Consider a solid sphere of charge that has a charge density that varies with $\cos \theta$. What can we say about the terms in the general solution to Laplace's equation outside there sphere?
$$V(r,\theta) = \sum_l\left(A_l\,r^l + \dfrac{B_l}{r^{(l+1)}}\right)P_l(\cos \theta)$$
1. All the $A_l$'s are zero
2. All the $B_l$'s are zero
3. Only $A_0$ should remain
4. Only $B_0$ should remain
5. Something else
Note: Correct answer E because B0 and B1 remain
<img src="./images/dipole_moment.png" align="left" style="width: 300px";/>
Two charges are positioned as shown to the left. The relative position vector between them is $\mathbf{d}$. What is the value of of the dipole moment? $\sum_i q_i \mathbf{r}_i$
1. $+q\mathbf{d}$
2. $-q\mathbf{d}$
3. Zero
4. None of these
Note:
* CORRECT ANSWER: A
## Multipole Expansion
<img src="./images/universe_multipole.jpg" align="center" style="width: 300px";/>
Multipole Expansion of the Power Spectrum of CMBR
Note: The radiation from cosmic microwave background can be described in terms of contributions using a basis of functions with increasing smaller contributions.
<img src="./images/dipole_setup.png" align="left" style="width: 300px";/>
Two charges are positioned as shown to the left. The relative position vector between them is $\mathbf{d}$. What is the dipole moment of this configuration?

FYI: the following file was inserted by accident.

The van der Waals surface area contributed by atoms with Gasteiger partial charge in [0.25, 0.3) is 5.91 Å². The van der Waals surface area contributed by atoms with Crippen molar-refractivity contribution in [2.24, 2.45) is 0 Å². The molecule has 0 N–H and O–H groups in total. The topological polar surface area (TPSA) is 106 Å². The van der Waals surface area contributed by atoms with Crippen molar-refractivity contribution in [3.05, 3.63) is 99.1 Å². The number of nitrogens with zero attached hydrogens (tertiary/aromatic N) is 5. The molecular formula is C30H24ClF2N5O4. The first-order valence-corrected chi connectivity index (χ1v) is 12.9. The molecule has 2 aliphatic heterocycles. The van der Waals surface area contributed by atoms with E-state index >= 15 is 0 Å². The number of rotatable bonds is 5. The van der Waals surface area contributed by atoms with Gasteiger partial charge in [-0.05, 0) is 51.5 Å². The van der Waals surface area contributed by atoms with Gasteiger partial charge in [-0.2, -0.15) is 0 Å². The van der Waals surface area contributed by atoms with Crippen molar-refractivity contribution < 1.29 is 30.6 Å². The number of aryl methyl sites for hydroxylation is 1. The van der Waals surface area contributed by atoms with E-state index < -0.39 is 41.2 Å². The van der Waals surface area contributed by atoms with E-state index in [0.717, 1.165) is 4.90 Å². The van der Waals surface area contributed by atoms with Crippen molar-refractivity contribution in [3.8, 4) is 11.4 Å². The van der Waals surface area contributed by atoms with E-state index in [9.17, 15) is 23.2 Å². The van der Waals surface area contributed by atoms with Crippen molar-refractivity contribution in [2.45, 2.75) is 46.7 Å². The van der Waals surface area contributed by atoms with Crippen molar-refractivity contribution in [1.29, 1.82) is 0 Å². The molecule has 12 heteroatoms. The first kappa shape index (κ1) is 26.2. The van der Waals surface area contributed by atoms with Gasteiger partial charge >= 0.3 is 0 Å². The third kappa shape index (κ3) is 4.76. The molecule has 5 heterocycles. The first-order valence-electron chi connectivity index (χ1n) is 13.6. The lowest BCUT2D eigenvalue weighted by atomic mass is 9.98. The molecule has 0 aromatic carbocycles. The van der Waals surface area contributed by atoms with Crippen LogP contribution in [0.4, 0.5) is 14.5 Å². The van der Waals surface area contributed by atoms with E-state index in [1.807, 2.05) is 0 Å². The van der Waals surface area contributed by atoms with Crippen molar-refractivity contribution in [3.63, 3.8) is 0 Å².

$$\sum_i q_i \mathbf{r}_i$$
1. $+q\mathbf{d}$
2. $-q\mathbf{d}$
3. Zero
4. None of these; it's more complicated than before!
Note:
* CORRECT ANSWER: A
For a dipole at the origin pointing in the z-direction, we have derived:
$$\mathbf{E}_{dip}(\mathbf{r}) = \dfrac{p}{4 \pi \varepsilon_0 r^3}\left(2 \cos \theta\;\hat{\mathbf{r}} + \sin \theta\;\hat{\mathbf{\theta}}\right)$$
<img src="./images/small_dipole.png" align="right" style="width: 200px";/>
For the dipole $\mathbf{p} = q\mathbf{d}$ shown, what does the formula predict for the direction of $\mathbf{E}(\mathbf{r}=0)$?
1. Down
2. Up
3. Some other direction
4. The formula doesn't apply
Note:
* CORRECT ANSWER: D
* The formula works far from the dipole only.
### Ideal vs. Real dipole
<img src="./images/dipole_animation.gif" align="center" style="width: 450px";/>